Van Gundy lost this team a long time ago. They’re gone now, for certain, but I highly doubt that he’s had any significant grip on a group that has slowly but surely declined since its days as a legitimate threat just a few years ago. Maybe he could have done things differently, or maybe it has just run its course. Not everyone is Jerry Sloan, and in his storied tenure, Jerry Sloan didn’t have to deal with a Dwight Howard situation…
… until he did, and look how that turned out.
The point is, if a guy like Van Gundy is dealing with a mega-head case that prevents his team from progressing, it’s only a matter of time before he’ll speak up. The guy clearly has a temper and comes off as a little thin-skinned at times. So, I’m not surprised that he didn’t hesitate to drop a little something about the dude that has made his job (and probably his life) a living hell.
Now, of course, if you ask the former or current players about it, they’ll stand up for and support another player because he’s “one of the guys” and they’re willing to overlook the fact that Dwight Howard has been a child this entire time in favor of coming off as talking heads who will rep the stars until the end. A guy like Shaq, who has essentially done nothing but downplay Howard’s ability as a player based out of pure envy and insecurity, justifies Howard’s position by noting that players going to management to get a coach fired “has been done before.” First off, that’s not exactly sound rationale for doing anything, and secondly, I’ll give you one guess as to who actually has “done it before.” It’s funny how Shaq will talk about being “the real Superman” or say things like “Andrew Bynum is the best big man in the league,” but when it’s in his best interest, he’s all “pro-Dwight.”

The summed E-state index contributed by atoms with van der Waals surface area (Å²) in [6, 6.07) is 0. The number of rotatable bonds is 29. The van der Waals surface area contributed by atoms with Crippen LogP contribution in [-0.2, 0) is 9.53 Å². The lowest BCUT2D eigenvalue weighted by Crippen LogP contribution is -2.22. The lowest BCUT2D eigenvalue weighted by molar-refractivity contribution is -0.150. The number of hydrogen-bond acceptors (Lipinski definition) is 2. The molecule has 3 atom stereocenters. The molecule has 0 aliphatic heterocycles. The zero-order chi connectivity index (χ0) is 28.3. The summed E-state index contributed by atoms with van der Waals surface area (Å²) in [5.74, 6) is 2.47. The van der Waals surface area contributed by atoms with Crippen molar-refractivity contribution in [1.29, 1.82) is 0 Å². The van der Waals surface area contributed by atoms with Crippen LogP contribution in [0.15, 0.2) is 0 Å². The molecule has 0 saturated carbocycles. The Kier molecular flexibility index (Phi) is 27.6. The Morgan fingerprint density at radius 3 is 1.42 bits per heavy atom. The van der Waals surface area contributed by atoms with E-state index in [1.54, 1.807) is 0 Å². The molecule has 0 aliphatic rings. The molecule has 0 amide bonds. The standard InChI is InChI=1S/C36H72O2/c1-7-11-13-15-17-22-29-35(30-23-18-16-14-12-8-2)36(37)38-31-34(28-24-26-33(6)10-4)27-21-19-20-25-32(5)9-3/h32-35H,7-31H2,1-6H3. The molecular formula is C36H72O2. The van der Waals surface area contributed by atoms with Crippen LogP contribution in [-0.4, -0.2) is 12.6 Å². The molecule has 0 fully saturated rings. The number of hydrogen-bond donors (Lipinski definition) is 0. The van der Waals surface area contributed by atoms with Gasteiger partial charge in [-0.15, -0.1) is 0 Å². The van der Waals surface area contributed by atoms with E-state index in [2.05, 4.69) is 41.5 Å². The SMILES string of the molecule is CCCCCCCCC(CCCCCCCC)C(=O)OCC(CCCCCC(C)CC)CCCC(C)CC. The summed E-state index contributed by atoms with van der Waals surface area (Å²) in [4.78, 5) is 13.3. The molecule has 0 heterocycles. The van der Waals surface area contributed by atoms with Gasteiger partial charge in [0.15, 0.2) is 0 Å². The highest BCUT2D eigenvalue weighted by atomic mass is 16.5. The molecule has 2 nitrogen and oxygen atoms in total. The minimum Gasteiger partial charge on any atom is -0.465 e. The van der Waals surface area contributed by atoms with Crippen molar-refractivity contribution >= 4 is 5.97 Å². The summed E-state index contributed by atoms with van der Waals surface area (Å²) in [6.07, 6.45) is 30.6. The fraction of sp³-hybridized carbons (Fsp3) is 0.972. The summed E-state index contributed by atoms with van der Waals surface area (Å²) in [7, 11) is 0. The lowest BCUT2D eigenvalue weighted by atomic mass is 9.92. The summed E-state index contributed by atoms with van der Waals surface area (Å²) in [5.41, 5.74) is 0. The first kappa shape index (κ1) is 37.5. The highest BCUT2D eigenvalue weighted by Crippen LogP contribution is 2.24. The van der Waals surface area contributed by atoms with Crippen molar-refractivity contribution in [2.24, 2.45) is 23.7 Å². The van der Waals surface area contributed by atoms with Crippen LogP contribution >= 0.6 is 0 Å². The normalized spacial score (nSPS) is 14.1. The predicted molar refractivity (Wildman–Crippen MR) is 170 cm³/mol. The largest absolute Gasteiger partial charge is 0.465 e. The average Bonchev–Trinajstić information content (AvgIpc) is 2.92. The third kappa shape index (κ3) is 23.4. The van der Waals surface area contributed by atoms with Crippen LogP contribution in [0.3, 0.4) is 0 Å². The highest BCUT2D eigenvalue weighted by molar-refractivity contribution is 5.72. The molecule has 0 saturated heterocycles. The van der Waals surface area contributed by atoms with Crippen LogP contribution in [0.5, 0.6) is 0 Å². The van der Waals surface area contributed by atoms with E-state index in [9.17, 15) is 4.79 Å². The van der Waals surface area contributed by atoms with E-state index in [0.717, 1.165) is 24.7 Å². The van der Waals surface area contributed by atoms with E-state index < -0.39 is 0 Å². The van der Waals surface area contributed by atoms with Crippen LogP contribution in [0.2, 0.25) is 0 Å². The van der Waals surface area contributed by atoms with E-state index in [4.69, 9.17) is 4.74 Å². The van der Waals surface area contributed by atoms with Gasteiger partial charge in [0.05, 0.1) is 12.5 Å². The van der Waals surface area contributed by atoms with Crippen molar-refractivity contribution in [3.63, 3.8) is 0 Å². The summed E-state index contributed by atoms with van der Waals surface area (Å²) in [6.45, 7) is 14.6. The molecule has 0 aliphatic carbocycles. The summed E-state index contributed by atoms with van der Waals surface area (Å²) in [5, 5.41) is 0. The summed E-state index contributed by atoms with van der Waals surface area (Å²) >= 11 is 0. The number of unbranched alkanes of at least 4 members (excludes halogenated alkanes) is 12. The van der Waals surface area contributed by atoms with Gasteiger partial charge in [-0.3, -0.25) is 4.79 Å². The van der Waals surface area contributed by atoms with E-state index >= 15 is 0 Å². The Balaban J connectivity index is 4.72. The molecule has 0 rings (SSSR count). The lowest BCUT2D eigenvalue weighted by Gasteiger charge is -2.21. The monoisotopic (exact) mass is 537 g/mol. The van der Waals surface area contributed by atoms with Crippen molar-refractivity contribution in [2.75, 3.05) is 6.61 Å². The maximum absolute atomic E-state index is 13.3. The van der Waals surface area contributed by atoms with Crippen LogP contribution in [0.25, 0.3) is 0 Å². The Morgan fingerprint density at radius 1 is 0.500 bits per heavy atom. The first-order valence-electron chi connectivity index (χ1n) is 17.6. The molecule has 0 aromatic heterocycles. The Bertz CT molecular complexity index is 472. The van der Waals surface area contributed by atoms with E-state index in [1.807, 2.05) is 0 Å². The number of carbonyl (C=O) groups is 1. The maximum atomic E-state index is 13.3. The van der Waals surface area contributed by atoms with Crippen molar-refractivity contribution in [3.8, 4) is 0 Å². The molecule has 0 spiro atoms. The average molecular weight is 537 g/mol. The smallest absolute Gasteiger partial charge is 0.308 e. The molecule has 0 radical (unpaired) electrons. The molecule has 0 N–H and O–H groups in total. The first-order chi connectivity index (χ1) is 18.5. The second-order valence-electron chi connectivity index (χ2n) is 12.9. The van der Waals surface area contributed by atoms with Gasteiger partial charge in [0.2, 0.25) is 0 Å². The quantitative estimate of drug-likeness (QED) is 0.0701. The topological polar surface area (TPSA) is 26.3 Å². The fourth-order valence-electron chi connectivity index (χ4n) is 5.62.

Shaq might resent Dwight Howard for being the new version of him, but they really are two peas in a pod.
Regardless, whether Van Gundy is fired before I can post this article or not, we’ll still be left with Howard. I don’t know how anyone can overlook the guy’s shameless behavior anymore. In the past, he was mostly just criticized for being a guy who has all the gifts in the world and could be as dominating as anyone, but didn’t seem to have the hunger and often looked a bit aloof out there in times that required much more. It was mostly a work ethic thing, one that could possibly be fixed as he matured (don’t laugh). Unfortunately, this whole runaround has shown us what he really is. Howard handles adversity by either ignoring legitimate criticism or pouting. When it’s time to rise to the occasion and show character, he does anything but that. His effort on Thursday night against the Knicks was one of the all-time, sandbag jobs. His playful gesturing to the crowd at the end of the game was yet another sign of a mentally-weak individual. Hell, watch him put his arm around Van Gundy during the now-infamous clip in some sort of disingenuous/bullying attempt (which failed, by the way). Watch him lie through his teeth in the post-game interview about how his injury was somehow to blame for the fact that he completely shunned the idea of effort during the game. All it takes is a set of eyes to see it.
Dwight Howard has always shown that he struggles with handling pressure during a game (hit him a few times, take an elbow, and he’s T’d up and gone). It looks like he can barely face it off the court, as well. All of the phony smiles and hollow laughter shouldn’t fool anyone, anymore.
– Wes Lilliman